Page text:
This Rule can be interpreted (from the Job Fairy perspective) as not telling your colleagues anything about your personal life. Simple, yet effective. What they don't know, they can't use against you.
When I was a young help desk puke years ago, I worked with a serious troublemaker that I'll call Bob. I was trusting and not nearly as cynical as I should have been. Bob was insecure and jealous of anyone whose skill levels approached his own. Bob, under the guise of polite conversation, would ask about my family, my home life - things like that. And he would share things about his (so I wouldn't get suspicious). I thought nothing of it, until Bob started to take the information that he'd been given (over breaks, lunches, things like that), and to use it to stir up trouble against me. For example, I used to manage a commercial property downtown. He cited that as proof that I was poverty-stricken and couldn't be trusted, or that I wasn't paying enough attention to my job. I finally went to my supervisor, who I'll call Mike. Mike was ex-military, and a no-nonsense sort who looked me straight in the eye and told me it was my fault. I yelped in surprise. Wasn't it Bob who was causing problems? No, Mike said - you gave him the ammunition. It was a good lesson; I learned it swiftly. I soon went on to bigger and better things, and didn't commit the same error again.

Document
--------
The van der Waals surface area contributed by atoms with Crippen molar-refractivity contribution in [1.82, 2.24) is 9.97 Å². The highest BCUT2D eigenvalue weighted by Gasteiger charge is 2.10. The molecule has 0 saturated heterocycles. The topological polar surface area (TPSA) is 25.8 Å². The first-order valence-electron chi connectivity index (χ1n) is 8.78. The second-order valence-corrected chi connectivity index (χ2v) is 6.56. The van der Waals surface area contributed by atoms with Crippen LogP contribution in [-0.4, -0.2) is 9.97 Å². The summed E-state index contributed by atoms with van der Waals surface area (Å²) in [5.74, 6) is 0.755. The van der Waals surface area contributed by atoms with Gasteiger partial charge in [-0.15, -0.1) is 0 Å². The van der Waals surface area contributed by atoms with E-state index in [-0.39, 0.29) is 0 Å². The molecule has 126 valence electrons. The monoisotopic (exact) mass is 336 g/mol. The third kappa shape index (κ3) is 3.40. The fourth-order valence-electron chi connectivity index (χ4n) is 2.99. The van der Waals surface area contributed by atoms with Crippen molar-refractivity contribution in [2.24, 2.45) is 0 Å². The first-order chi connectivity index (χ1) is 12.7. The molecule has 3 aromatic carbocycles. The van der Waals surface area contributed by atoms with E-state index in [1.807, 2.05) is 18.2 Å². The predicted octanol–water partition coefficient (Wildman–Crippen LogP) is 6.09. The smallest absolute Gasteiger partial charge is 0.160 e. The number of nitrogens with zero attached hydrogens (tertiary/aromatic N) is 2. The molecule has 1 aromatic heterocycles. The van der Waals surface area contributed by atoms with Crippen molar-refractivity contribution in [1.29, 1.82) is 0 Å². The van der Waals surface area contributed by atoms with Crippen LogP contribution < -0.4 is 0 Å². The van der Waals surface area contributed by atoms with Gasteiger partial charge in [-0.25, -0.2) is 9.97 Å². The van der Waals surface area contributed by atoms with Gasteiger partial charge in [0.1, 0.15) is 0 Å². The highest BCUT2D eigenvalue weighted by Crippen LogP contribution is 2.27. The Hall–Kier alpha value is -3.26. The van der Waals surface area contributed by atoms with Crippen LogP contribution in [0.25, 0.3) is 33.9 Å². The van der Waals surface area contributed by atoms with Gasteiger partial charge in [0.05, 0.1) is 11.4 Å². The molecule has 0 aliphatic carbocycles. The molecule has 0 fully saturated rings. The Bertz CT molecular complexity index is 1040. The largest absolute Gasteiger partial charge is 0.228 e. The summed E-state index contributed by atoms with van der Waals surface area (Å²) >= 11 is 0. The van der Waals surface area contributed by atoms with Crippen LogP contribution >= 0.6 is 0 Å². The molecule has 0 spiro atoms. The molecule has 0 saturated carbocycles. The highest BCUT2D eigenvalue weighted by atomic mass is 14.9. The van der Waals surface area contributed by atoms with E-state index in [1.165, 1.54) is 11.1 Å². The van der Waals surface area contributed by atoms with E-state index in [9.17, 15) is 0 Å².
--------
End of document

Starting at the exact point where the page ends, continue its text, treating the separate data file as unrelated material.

So beware of colleagues who, with the seemingly best of intentions, want to have lunch with you and find out "all about you". Their motives might not be as benign as you think...